Why is it so challenging to break past the $20M revenue milestone? Read on to find out.
This content was originally published in he No Best Practices newsletter in August 2021. If you want exclusive access to my best insights 2x/month, you should sign up. Most of my newsletter content is never shared publicly.
There are a few major revenue benchmarks for a direct to consumer business, which Web outlined here:
These are the DTC milestones that you remember being a part of:— Web Smith (@web) August 20, 2021
— The very first sale notification
— The $100k year
— The $1 million year
— The $25 million year
— The $100 million year
— The “enterprise-sized” year
The paradox is that they each matter about the same.
Today I’m going to focus on the middle of the list: getting from $1 million to $25 million in revenue. Why? This is territory I know about from personal experience. Two of my former employers had ambitions to grow their eCom businesses to $25 million (and beyond), but found themselves trapped in a cycle of ups and downs that prevented them from getting there.
Getting to $1 million requires product-market-channel fit in a single growth channel. And once you’ve hit $100 million, your brand has landed on some kind of competitive advantage and/or cultural ubiquity.
But in between is where fortunes are made and lost. It’s the dividing line between a lifestyle business and an investment-grade asset. Here are three reasons that brands struggle to reach the $25 million revenue mark, and how you can navigate them.
Reason #1: Talent
It’s harder to hire the best eCommerce talent than ever before, whether you’re looking for help with operations, digital marketing, or any other discipline within the DTC/eCom space.
There are a few reasons. These skills are highly transferable between industries, so you’re up against a broad range of competitors. The discipline of selling things on the internet is also relatively young, and new areas of specialization are emerging all the time. There isn’t a single credential that signals someone knows their stuff, and BS artists abound.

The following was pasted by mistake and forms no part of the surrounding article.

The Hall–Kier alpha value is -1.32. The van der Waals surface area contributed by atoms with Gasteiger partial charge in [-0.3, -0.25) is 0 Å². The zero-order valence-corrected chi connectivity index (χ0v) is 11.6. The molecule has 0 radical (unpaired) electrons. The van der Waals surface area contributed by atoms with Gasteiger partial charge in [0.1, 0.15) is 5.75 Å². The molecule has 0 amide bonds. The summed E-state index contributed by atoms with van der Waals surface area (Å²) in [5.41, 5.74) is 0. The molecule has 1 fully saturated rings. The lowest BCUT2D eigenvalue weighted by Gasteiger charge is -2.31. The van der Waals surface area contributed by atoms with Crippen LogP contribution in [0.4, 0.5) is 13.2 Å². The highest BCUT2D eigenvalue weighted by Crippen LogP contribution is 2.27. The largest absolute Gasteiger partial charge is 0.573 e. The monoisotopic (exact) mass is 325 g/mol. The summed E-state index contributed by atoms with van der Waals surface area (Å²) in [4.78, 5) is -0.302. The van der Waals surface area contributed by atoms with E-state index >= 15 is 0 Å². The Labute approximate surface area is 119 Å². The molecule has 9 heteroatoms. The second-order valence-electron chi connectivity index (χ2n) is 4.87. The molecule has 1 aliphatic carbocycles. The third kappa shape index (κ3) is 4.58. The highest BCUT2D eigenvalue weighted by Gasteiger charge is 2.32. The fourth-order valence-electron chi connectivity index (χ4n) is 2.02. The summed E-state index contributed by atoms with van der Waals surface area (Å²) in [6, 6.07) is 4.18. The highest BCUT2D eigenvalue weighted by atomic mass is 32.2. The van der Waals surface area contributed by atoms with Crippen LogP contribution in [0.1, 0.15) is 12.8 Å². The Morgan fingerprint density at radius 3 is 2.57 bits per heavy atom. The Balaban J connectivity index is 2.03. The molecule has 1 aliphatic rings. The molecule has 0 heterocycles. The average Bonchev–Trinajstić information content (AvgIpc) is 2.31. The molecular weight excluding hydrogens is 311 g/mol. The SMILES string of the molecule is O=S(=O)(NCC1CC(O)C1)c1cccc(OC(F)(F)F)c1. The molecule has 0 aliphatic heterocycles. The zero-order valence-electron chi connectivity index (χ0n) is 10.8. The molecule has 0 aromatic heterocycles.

This doesn’t mean that getting the right talent is impossible, but it does mean that smaller brands need to be very thoughtful about recruitment and the structure of their organizations.
Junior Talent & Turnover
Here is a good rule of thumb: if you’re not paying someone enough to afford the average rent for a studio apartment in their city, that person is going to view their role as a stepping stone. Don’t expect them to stay with you longer than two years, and don’t act surprised or hurt when they move on–no one wants to live with three roommates forever.
I am not trying to tell you that your brand’s starting salary needs to be $70k. But I am telling you to plan for the inevitable. Think carefully about how you structure roles, which specific tasks need to be performed in-house, and what your backfill plan is when someone resigns.
There are certain mission-critical yet monotonous tasks in eCommerce that could be considered “paying your dues”–customer support, writing product copy, setting up new products, and merchandising the site. If you decide to hire an in-house role to manage one of these tasks, you need to create standard processes, document them, and then cross-train as many team members as possible.
Otherwise, you will inevitably have two junior employees resign within weeks of each other, throwing the entire team into chaos and falling into a six month holding pattern where nothing meaningful is accomplished. I’ve seen it happen.
Finding The Right Senior Talent
A major catch-22 in getting from $10 million to $20 million in revenue: you’re too small to hire someone that doesn’t execute, but you need to bring in a more strategy-minded POV to maintain your growth trajectory. Essentially, you need a VP of eCommerce but you can only afford to hire a Manager.
You need someone who will help you navigate all three issues I’m raising here–not just throw a bucket of tactics at the wall because “it worked at my last job”. But you also need someone who can execute on their strategy and, occasionally, pinch-hit during periods of turnover (see above).
Definitely try to find the strategic/tactical Unicorn first. They do exist! But if it’s been 3-6 months and you can’t find a good candidate, consider bringing in more senior talent on a fractional basis. Then fill out your team with a talented tactical operator who is good at prioritizing and managing projects.
Reason #2: Diminishing Marginal Returns
Now we’re going to highlight why the right strategic support is so important. Web described $20 million as “escape velocity” for a business. Well, what are you escaping from?
Breaking through the $20m barrier is very unique because it is escape velocity in my humble opinion.— Web Smith (@web) August 20, 2021